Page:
Customer service philosophies from the cartoon world
As an adult, I can honestly say, I’ve learned a lot from cartoons. Bugs Bunny’s instant black hole and Wyle E. Coyote’s antics aside, the business of cartoons impressed many customer service techniques on me while I worked for a large cartoon retail store during college. And many of those ideals still crop up on a daily basis. The company wasn’t Nordstrom’s or Tiffany and Co., but the expectations I have for customer service is largely based on what I learned surrounded by Marvin the Martian figurines and Tasmanian Devil T-shirts. And it quickly became apparent those skills transcended work – they were skills for life.
Never say “I don’t know” – This phrase was a big red X in the cartoon world. We were expected to replace it with “I will find out for you.” And, over the years, it’s really worked for me. When anyone asks me a question, if I don’t know, I’ll find out. Granted, Google has made things a lot easier in this realm, but for the most part, when you are known as someone who can either find the answer or exhaust all possible resources trying, it creates trust and dependability. Every client, no matter the business, wants those two traits.
Say “please” and “thank you” – This should be a no-brainer but it’s commonly forgotten. I can’t tell you how many times a “thank you” would’ve made a stressful situation better or “please” makes doing a daunting task less daunting.
Be nice – Whether you’re letting down a hopeful mother who just wanted a Tiny Toons T-shirt for her toddler or speaking to a client who is having a generally bad day and taking it out on you, nice is usually the way to go. “Kill them with kindness” has never been more true. Understanding where someone is coming from also helps. We’ve all had bad days, but it makes it a little easier to take when the person delivering the bad news is nice about it.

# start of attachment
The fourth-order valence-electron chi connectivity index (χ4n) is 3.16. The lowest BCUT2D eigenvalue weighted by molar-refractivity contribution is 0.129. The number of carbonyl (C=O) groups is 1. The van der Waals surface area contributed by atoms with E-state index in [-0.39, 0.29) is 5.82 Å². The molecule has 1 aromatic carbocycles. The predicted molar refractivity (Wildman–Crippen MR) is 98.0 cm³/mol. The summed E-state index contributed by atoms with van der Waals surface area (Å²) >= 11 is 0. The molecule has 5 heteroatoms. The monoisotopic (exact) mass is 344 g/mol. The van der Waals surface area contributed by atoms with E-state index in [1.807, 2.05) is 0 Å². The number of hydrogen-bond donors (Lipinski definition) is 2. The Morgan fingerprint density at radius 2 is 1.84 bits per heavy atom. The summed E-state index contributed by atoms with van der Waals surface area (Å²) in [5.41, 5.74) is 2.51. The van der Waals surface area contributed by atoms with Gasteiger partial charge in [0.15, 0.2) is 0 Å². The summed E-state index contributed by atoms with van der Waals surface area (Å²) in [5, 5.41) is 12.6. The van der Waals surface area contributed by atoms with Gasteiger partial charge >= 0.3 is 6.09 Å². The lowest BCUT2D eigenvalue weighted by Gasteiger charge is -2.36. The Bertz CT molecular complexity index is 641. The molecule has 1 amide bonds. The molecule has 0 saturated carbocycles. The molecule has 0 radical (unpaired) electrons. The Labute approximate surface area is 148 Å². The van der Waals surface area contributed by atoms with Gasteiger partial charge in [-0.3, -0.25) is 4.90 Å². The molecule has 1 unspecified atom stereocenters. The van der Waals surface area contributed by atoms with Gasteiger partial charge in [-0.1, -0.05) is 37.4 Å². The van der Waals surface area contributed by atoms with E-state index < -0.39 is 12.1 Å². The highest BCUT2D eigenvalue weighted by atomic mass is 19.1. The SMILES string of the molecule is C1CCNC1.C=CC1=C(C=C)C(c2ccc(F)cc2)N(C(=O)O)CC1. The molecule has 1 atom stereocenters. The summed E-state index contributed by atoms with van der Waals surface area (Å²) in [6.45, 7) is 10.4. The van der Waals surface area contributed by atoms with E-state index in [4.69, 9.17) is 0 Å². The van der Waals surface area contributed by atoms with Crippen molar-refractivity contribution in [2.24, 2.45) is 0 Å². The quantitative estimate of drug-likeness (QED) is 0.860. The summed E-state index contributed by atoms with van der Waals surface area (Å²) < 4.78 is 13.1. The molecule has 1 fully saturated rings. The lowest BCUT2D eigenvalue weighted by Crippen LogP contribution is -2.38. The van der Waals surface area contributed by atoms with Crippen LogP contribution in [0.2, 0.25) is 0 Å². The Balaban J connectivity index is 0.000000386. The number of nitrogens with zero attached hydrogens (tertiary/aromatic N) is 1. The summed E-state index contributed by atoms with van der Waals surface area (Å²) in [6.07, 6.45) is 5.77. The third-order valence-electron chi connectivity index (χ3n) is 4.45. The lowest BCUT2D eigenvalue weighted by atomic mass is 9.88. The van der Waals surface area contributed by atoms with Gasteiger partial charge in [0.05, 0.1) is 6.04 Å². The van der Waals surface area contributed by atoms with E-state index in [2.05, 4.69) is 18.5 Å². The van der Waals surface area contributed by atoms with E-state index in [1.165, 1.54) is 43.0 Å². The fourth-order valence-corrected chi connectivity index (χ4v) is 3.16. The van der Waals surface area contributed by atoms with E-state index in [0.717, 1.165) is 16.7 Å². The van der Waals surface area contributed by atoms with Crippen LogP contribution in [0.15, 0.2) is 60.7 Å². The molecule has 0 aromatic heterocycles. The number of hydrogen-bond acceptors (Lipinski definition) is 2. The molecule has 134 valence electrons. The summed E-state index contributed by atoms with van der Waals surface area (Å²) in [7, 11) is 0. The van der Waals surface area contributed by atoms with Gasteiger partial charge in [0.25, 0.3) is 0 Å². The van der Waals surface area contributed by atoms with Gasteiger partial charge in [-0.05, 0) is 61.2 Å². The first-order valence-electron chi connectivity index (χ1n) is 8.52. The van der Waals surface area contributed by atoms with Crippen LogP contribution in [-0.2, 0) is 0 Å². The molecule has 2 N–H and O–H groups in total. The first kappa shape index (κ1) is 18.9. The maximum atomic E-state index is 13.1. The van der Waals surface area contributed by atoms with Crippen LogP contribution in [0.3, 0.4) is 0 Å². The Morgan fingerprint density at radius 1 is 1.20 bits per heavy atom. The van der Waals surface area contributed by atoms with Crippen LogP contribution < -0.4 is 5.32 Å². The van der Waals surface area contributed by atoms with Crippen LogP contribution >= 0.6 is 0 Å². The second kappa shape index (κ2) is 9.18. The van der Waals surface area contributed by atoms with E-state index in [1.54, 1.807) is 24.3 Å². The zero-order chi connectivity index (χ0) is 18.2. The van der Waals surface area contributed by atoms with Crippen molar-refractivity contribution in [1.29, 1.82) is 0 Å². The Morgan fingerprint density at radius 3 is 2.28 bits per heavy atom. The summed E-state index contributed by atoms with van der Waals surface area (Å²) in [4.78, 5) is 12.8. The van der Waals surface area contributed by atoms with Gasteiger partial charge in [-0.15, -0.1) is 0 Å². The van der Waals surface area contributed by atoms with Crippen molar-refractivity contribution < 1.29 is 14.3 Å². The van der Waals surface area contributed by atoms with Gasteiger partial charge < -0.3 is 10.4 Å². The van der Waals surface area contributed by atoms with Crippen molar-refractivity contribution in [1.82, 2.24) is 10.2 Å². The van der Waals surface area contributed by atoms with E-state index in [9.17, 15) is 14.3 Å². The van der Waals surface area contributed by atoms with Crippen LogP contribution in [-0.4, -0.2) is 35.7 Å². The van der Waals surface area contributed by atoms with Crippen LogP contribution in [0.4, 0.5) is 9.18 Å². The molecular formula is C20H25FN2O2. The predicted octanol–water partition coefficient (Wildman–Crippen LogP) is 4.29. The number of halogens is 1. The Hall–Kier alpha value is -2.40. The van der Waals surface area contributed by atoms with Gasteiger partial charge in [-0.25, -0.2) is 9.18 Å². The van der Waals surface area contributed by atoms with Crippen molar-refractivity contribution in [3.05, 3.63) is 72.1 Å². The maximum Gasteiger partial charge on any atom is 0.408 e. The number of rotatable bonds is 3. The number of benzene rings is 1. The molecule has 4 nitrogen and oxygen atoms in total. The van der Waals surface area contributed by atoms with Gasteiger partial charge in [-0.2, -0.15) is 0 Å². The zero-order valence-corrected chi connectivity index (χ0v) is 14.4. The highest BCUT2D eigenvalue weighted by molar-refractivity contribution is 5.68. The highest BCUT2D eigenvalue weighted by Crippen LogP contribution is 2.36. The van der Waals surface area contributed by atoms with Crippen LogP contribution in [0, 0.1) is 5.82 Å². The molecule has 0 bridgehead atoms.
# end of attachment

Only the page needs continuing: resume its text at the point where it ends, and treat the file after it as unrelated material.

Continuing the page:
Call or e-mail people back when they reach out to you – In a world of Facebook, text messages and smart phones, the only means left out of our modern communication reach are antiquated smoke signals, pigeons and Morris Code. The other ways are more convenient when you’re trying to reach someone but not as convenient when you’re the person being reached. In the cartoon retail business, building relationships with other stores meant calling them back and sending them inventory when they needed it – promptly. This method applies to business and real life. When you call people back, they know you respect them. Even if it’s answering a question via text, getting back to people is important.
If it’s just as easy for you to do, do it – When a customer asked for a size or character we didn’t have at the store, we would offer to call another store. It seems simple enough, but there have been many times I’ve been in stores and the option is just not available. I have to do it myself. Today, there are many things in life I would rather people do themselves, but sometimes going the extra mile creates contentment. For example, a client calls and makes a simple request. It’s probably just as easy for them to find the answer themselves, but when you do it, you get more out of the relationship – dependability. In a sense, you just made their lives easier if only for a few minutes.
Follow up – Following up with clients who purchased high-end animation artwork at the store was the stronghold of the company’s customer service. Did the framed piece arrive in time for Timmy’s birthday? Did the sculpture of Daffy Duck arrive intact? If a client had a big meeting, follow up to see how it went. The feeling that someone cares goes along way.
Don’t be afraid to pick up the phone and call – In an e-mail-heavy world, it’s easy to get caught up sending an e-mail instead of picking up the phone. There is nothing to lose by speaking to someone voice to voice. Sometimes, a person on the other end makes all the difference. Swallowing a communication form of stage fright may make the difference between a positive experience where everything gets done quickly and a slow moving one filled with frustration and miscommunication.
These ideals go beyond just working in retail – they work in everyday business as well, no matter your line of work. Customer service isn’t just about the customer; it’s about the people around you and the environment you create. A positive environment creates positive results. And it’s pretty difficult not to be positive around cartoons.
Thanks, Bugs Bunny.
Tiffannie Bond is the media relations specialist at Imagine Marketing.
Contact Tiffannie at firstname.lastname@example.org